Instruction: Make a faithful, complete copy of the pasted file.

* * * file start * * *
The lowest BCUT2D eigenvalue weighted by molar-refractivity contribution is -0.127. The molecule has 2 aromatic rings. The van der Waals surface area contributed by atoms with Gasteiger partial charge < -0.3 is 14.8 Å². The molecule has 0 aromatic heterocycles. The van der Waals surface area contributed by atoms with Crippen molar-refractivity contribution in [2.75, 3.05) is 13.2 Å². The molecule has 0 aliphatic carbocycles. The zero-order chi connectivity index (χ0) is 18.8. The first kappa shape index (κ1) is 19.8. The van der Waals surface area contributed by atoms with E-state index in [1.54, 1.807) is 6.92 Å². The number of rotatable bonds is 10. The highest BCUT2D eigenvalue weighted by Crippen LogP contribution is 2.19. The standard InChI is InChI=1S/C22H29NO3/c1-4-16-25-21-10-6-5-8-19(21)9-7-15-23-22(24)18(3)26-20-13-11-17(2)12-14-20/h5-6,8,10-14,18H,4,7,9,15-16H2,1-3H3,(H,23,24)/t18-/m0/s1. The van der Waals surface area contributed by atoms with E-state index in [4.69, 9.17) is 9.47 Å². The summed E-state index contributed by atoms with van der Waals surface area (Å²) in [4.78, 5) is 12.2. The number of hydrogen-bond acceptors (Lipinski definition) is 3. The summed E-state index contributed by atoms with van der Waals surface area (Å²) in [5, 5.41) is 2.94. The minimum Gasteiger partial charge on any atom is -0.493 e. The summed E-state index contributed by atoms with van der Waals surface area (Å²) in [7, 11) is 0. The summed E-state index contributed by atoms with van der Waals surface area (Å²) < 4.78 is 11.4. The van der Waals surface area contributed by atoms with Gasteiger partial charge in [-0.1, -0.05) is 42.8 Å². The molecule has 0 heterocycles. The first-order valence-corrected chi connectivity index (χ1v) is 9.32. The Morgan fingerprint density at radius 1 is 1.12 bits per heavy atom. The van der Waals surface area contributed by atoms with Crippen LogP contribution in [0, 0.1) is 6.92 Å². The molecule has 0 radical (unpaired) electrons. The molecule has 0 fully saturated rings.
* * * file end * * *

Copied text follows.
The lowest BCUT2D eigenvalue weighted by molar-refractivity contribution is -0.127. The molecule has 2 aromatic rings. The van der Waals surface area contributed by atoms with Gasteiger partial charge < -0.3 is 14.8 Å². The molecule has 0 aromatic heterocycles. The van der Waals surface area contributed by atoms with Crippen molar-refractivity contribution in [2.75, 3.05) is 13.2 Å². The molecule has 0 aliphatic carbocycles. The zero-order chi connectivity index (χ0) is 18.8. The first kappa shape index (κ1) is 19.8. The van der Waals surface area contributed by atoms with E-state index in [1.54, 1.807) is 6.92 Å². The number of rotatable bonds is 10. The highest BCUT2D eigenvalue weighted by Crippen LogP contribution is 2.19. The standard InChI is InChI=1S/C22H29NO3/c1-4-16-25-21-10-6-5-8-19(21)9-7-15-23-22(24)18(3)26-20-13-11-17(2)12-14-20/h5-6,8,10-14,18H,4,7,9,15-16H2,1-3H3,(H,23,24)/t18-/m0/s1. The van der Waals surface area contributed by atoms with E-state index in [4.69, 9.17) is 9.47 Å². The summed E-state index contributed by atoms with van der Waals surface area (Å²) in [4.78, 5) is 12.2. The number of hydrogen-bond acceptors (Lipinski definition) is 3. The summed E-state index contributed by atoms with van der Waals surface area (Å²) in [5, 5.41) is 2.94. The minimum Gasteiger partial charge on any atom is -0.493 e. The summed E-state index contributed by atoms with van der Waals surface area (Å²) in [7, 11) is 0. The summed E-state index contributed by atoms with van der Waals surface area (Å²) < 4.78 is 11.4. The van der Waals surface area contributed by atoms with Gasteiger partial charge in [-0.1, -0.05) is 42.8 Å². The molecule has 0 heterocycles. The first-order valence-corrected chi connectivity index (χ1v) is 9.32. The Morgan fingerprint density at radius 1 is 1.12 bits per heavy atom. The van der Waals surface area contributed by atoms with Crippen LogP contribution in [0, 0.1) is 6.92 Å². The molecule has 0 radical (unpaired) electrons. The molecule has 0 fully saturated rings.